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                                                         Visit these attractions on the Cheyenne Riv-
        Cheyenne River:              Located in the      er, Pine Ridge and Rosebud Reservations to
        north central portion of South Dakota, the       see locally made, authentic Native American
        Cheyenne River Reservation is made up of         artwork and learn more about the rich history of
        scenic prairies and abundant wildlife. Visi-     the Lakota Nation.
        tors can meet artists or purchase locally        Cheyenne River Reservation
made authentic Lakota artwork at annual powwows
                                                                                                                  OF THE

and rodeos, or area gift shops. Visit the HVJ Lakota     HVJ Lakota Cultural Center
Cultural Center, in Eagle Butte, and the Timber Lake     Hwy 212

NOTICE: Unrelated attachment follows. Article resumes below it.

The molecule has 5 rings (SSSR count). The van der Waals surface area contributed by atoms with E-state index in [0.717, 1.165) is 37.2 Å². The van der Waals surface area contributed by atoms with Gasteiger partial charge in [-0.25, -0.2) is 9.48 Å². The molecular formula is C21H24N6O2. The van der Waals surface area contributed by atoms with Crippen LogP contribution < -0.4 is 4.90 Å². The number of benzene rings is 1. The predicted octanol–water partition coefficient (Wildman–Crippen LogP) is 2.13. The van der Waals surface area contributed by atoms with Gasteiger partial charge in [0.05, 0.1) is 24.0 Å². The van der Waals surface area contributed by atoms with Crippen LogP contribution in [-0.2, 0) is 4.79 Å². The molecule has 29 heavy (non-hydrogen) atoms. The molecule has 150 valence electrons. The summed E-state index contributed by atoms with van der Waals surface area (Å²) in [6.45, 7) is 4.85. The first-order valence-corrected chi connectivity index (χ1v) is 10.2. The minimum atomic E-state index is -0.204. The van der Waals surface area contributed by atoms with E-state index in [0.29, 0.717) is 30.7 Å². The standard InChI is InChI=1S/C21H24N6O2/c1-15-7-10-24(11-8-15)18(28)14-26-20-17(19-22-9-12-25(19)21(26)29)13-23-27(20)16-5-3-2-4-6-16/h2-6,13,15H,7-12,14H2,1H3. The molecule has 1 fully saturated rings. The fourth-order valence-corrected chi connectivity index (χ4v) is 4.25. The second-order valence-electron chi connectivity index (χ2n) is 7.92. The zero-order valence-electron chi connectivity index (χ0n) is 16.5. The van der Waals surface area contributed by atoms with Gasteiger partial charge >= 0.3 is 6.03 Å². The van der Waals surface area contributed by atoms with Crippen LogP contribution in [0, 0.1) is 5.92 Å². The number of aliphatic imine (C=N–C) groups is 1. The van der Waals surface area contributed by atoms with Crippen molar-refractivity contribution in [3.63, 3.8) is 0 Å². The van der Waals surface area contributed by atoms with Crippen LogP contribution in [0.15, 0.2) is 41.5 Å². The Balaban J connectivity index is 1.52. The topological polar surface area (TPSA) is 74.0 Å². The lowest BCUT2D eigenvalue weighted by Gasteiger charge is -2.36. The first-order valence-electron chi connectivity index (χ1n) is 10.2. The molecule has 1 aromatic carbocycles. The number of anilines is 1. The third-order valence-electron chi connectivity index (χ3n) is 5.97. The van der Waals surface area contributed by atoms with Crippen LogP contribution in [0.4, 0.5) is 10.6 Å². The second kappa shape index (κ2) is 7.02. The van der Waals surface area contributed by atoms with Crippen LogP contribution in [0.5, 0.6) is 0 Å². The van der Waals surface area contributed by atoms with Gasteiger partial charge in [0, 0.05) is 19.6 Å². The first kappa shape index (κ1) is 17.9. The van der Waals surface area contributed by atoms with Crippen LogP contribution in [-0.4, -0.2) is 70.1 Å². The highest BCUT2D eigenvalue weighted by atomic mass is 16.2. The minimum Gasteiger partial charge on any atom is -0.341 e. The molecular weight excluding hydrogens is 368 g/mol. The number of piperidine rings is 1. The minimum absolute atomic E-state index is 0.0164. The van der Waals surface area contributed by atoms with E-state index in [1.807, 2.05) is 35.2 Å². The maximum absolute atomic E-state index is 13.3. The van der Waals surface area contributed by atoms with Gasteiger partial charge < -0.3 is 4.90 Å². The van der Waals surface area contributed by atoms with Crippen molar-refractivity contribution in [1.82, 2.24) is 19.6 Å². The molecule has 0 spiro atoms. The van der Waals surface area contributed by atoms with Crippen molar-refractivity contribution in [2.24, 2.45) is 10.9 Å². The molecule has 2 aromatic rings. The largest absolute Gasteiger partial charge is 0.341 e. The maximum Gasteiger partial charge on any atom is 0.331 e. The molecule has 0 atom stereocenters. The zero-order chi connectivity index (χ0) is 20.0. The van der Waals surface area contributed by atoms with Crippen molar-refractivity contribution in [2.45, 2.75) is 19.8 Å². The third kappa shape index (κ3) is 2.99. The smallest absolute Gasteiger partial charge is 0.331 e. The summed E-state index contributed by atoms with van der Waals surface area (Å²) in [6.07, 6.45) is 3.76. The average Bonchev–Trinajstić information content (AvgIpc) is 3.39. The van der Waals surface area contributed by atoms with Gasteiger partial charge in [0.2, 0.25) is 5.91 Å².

and Area Museum, in Timber Lake, where you’ll            Eagle Butte, SD
learn more about the history and the people who call     (605) 964-2542
the Cheyenne River Reservation home.                     Timber Lake and Area Museum
                                                         802 Main St.
         Pine Ridge: Home of the Oglala                  Timber Lake, SD
                                                         (605) 865-3553
         Lakota Tribe, the Pine Ridge Reservation is
         located in southwestern South Dakota. The       Pine Ridge Reservation
         Reservation is bordered on the north by
Badlands National Park. The Pine Ridge Reservation       The Heritage Center
is home to many great Native American leaders, such      At Red Cloud Indian School
                                                         100 Mission Dr.